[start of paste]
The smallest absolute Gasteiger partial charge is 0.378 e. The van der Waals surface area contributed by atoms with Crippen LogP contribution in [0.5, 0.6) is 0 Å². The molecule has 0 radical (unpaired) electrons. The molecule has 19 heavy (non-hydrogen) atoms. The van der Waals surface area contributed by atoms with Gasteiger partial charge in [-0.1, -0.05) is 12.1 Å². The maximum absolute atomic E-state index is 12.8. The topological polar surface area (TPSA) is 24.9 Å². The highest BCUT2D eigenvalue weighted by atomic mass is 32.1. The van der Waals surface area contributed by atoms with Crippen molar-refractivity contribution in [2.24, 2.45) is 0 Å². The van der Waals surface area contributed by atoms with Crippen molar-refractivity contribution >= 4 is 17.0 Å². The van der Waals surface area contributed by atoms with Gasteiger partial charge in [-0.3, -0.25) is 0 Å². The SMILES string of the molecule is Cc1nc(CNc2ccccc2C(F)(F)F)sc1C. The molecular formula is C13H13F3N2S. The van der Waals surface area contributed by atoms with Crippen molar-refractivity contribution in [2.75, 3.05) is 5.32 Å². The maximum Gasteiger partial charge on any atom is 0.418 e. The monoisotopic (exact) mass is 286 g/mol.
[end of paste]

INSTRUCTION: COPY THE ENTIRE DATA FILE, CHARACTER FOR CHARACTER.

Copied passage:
The smallest absolute Gasteiger partial charge is 0.378 e. The van der Waals surface area contributed by atoms with Crippen LogP contribution in [0.5, 0.6) is 0 Å². The molecule has 0 radical (unpaired) electrons. The molecule has 19 heavy (non-hydrogen) atoms. The van der Waals surface area contributed by atoms with Gasteiger partial charge in [-0.1, -0.05) is 12.1 Å². The maximum absolute atomic E-state index is 12.8. The topological polar surface area (TPSA) is 24.9 Å². The highest BCUT2D eigenvalue weighted by atomic mass is 32.1. The van der Waals surface area contributed by atoms with Crippen molar-refractivity contribution in [2.24, 2.45) is 0 Å². The van der Waals surface area contributed by atoms with Crippen molar-refractivity contribution >= 4 is 17.0 Å². The van der Waals surface area contributed by atoms with Gasteiger partial charge in [-0.3, -0.25) is 0 Å². The SMILES string of the molecule is Cc1nc(CNc2ccccc2C(F)(F)F)sc1C. The molecular formula is C13H13F3N2S. The van der Waals surface area contributed by atoms with Crippen molar-refractivity contribution in [2.75, 3.05) is 5.32 Å². The maximum Gasteiger partial charge on any atom is 0.418 e. The monoisotopic (exact) mass is 286 g/mol.